Systemic racism will not be undone with a summer of protest and installing a new president. Intention created slavery, Jim Crow, mass incarceration and the iconic Black hood. Intention is required to dismantle and repair what supremacy still breaks.
Ethnic Studies in K-12 Education
There is a growing national movement to teach ethnic studies in K-12 schools. In the broadest sense, ethnic studies covers community identity, history, and culture. Students learn to look at the intersections of race, gender, sexuality, language, and economic class, as well as systemic oppression and community activism. Some states have standards for required ethnic studies courses. Other states have banned such courses.
Given that almost half of voters in the 2020 election chose a candidate who deals in false narratives about race and ethnicity, it’s crucial that ethnic studies becomes a priority in K-12 education. Research shows that ethnic studies courses improve attendance and graduation rates, as well as state test scores and GPAs. Plus, students are increasingly calling for their schools to offer ethnic studies courses.
How It Affects You
Now is a great time to review the status of ethnic studies at your K-12 school, college, or university. Make the case for requiring ethnic studies courses if they aren’t already required. In the workplace, given that most employees have likely never taken an ethnic studies course, consider how you can incorporate ethnic studies into your diversity and inclusion programming.
Rethinking American Museums
Between COVID-19 and the national reckoning over race, some American museums are radically rethinking their approach to curation and their role in the community. The new movement calls for building trust, understanding, and connection with visitors, and using those connections to provide context for, rather than censor, controversial artwork. The vision is to transform museums from “impassive establishments” to community centers that encourage visitors to share their lived experiences.
This movement goes beyond the traditional approach of diversifying museum boards to directly engaging the community in the museum’s approach and purpose. It aligns with a culturally responsive framework, where practitioners “honor the cultural context” of a project by engaging with “needed, shared life experience and understandings.” We hope more museums, and other institutions, adopt this approach.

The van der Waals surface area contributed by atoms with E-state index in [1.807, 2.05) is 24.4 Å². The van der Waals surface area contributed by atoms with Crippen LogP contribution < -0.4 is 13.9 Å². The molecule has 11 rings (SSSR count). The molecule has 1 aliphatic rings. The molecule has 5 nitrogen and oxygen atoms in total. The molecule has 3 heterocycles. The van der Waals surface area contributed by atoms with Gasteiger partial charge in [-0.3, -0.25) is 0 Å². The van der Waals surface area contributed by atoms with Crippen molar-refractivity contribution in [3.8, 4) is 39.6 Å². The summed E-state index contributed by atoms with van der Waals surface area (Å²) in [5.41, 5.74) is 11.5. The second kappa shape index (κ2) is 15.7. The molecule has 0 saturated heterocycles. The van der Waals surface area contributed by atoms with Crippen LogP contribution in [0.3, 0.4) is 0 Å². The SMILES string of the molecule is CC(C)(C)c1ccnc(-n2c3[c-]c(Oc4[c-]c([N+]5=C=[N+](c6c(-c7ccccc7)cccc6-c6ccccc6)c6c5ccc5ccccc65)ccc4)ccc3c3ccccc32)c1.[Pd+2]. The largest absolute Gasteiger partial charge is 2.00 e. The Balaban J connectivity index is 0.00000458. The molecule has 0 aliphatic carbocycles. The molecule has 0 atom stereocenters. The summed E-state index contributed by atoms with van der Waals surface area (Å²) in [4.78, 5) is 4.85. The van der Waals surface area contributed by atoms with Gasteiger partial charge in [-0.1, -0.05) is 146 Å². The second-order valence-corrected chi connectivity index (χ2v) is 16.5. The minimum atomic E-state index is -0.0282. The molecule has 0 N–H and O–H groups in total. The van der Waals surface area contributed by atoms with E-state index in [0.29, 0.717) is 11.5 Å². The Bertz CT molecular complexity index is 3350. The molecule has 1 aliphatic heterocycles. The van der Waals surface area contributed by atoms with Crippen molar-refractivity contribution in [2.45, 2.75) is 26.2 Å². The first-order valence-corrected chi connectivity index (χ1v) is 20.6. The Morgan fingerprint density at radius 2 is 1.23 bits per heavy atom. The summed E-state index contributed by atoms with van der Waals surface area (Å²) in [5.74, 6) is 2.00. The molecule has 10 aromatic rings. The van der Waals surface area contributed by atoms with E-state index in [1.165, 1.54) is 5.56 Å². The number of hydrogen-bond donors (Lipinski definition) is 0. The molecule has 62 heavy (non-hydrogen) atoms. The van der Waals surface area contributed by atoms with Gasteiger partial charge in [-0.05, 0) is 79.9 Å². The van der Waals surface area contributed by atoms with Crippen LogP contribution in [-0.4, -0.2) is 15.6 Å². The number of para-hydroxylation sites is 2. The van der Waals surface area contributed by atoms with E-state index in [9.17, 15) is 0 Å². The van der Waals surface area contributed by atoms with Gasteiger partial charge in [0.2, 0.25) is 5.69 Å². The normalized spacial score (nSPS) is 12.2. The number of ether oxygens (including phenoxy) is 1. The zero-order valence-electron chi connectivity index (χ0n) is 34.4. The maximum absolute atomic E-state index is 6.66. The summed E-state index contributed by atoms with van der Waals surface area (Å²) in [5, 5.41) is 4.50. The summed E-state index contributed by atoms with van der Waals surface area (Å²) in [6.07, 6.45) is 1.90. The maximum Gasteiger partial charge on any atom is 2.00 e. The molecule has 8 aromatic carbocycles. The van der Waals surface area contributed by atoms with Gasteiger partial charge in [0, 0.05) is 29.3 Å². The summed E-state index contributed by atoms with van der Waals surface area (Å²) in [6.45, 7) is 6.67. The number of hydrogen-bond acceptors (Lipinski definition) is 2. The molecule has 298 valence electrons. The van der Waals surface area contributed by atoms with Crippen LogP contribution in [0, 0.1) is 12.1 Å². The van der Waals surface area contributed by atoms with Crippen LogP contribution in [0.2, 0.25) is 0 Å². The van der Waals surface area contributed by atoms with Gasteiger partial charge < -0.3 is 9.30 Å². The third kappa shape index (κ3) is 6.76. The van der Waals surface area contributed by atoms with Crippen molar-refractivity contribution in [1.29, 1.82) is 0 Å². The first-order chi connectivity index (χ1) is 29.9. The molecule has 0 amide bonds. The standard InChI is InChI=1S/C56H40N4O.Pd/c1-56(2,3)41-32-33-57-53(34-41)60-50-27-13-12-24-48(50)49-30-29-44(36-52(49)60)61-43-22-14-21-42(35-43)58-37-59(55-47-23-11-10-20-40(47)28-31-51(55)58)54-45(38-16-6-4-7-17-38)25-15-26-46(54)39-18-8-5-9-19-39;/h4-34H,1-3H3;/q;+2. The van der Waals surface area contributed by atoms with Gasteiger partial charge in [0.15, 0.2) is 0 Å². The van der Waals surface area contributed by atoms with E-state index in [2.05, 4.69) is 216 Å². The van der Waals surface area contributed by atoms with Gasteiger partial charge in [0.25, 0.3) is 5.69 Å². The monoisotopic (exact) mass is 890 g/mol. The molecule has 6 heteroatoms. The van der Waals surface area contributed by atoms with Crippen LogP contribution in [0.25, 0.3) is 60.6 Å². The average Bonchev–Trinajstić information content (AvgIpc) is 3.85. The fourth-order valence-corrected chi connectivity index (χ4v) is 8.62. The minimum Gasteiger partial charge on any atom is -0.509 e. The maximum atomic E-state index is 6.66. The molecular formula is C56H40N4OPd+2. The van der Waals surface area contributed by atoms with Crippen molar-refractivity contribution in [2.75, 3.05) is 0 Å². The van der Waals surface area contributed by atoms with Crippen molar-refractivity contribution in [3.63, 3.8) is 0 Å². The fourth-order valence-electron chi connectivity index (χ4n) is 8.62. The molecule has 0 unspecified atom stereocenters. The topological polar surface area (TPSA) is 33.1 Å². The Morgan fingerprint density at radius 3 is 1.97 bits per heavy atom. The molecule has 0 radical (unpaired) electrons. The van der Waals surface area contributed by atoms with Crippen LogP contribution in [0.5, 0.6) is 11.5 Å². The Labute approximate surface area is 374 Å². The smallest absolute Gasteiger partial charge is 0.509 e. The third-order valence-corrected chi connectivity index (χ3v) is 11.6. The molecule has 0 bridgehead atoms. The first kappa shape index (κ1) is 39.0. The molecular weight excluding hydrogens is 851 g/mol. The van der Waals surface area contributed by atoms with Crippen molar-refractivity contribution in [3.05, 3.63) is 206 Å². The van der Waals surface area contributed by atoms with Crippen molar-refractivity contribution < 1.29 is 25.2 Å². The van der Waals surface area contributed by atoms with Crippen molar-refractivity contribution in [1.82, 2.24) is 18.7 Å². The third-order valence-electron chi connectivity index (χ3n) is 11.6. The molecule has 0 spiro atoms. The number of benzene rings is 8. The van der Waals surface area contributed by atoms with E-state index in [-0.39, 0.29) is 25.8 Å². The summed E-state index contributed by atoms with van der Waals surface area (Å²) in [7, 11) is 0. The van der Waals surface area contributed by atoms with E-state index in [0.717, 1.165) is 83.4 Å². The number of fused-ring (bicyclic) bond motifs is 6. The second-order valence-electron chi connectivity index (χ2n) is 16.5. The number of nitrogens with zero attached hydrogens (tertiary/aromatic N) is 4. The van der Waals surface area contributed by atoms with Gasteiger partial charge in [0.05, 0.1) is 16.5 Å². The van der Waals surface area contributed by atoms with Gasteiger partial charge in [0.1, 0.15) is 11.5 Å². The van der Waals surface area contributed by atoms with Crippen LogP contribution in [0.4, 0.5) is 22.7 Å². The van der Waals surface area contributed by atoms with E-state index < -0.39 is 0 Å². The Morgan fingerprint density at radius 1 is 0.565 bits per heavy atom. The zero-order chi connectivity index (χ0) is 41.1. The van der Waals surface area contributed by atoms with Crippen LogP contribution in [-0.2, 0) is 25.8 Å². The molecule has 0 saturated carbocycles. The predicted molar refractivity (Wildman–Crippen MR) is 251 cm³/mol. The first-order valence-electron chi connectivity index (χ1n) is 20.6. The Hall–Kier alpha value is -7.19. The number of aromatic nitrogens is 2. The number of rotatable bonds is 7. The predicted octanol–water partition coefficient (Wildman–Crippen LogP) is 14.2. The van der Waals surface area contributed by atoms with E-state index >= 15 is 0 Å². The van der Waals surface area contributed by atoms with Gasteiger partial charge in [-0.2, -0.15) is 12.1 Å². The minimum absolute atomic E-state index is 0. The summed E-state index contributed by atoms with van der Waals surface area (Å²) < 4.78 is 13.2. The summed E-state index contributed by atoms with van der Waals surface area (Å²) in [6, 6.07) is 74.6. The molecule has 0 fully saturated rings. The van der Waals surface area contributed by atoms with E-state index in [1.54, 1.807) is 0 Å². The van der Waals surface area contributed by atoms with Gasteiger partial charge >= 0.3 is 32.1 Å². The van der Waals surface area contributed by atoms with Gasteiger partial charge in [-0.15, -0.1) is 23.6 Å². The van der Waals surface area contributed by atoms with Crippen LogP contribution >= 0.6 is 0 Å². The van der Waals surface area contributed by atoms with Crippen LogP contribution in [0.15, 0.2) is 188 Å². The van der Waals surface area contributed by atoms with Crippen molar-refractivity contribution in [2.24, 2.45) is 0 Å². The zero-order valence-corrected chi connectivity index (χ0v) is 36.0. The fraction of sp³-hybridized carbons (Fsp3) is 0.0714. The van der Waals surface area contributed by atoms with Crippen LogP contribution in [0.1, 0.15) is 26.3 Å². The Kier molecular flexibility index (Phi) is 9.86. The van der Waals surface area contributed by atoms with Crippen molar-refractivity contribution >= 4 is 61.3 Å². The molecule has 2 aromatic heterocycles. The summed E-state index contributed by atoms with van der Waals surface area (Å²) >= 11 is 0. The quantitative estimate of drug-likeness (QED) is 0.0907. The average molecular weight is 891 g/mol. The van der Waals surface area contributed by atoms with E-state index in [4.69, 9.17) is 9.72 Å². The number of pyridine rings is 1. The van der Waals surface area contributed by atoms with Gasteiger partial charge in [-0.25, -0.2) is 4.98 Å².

How It Affects You
Schools and workplaces can take inspiration from some of the most innovative museums across the country. Consider how these actions relate to the work you do:
- The Oakland Museum asks visitors questions like “Did you see yourself or your story reflected here?” and “Did you see other people’s stories and gain a new understanding?”
- The Mississippi Museum of Art has hired interpretation specialists, established cross-team collaboration, and created new advisory councils and online panels so community members have a say in what will be exhibited.
- The Mississippi Museum of Art has also started hiring staff with community-organizing and creative-placemaking experience rather than traditional curatorial or art-history experience.
Rebuilding Trust in Healthcare during COVID-19
The Black Coalition Against COVID-19, a group of Black doctors and nurses, published a letter on how to best protect the Black community during COVID-19. The coalition encourages Black people to get vaccinated once a safe and effective vaccine against COVID-19 is available. The coalition adds that healthcare professionals must do more to earn the trust of the Black community.
According to a study by the Kaiser Family Foundation, only 17 percent of Black people say they would definitely get vaccinated against COVID-19. Scientific distrust ranks as one of the top reasons for avoiding the vaccine. This distrust has a historical precedent. For example, the Tuskegee Syphilis Study conducted between 1932 and 1972 specifically targeted the Black community. Currently, Black people continue to experience biased treatment from healthcare professionals.
The feelings of distrust and biased treatment Black people experience when receiving healthcare are examples of how racism continues to impact Black lives. Just as the Black Coalition Against COVID-19 urges all healthcare professionals to “do more” to earn the trust of the Black community, it is up to all of us to do more to be anti-racist.
How It Affects You
Anti-racist efforts are crucial for building trust, particularly within institutions and industries with a history of racism. The Black Coalition Against COVID-19 writes, “Respect for our Black bodies and our Black lives must be a core value for those who are working to find the vaccine for this virus that has already taken so many of our loved ones.” Scholars, teachers, and workplace leaders can uphold this value by committing to anti-racist academic and workplace practices.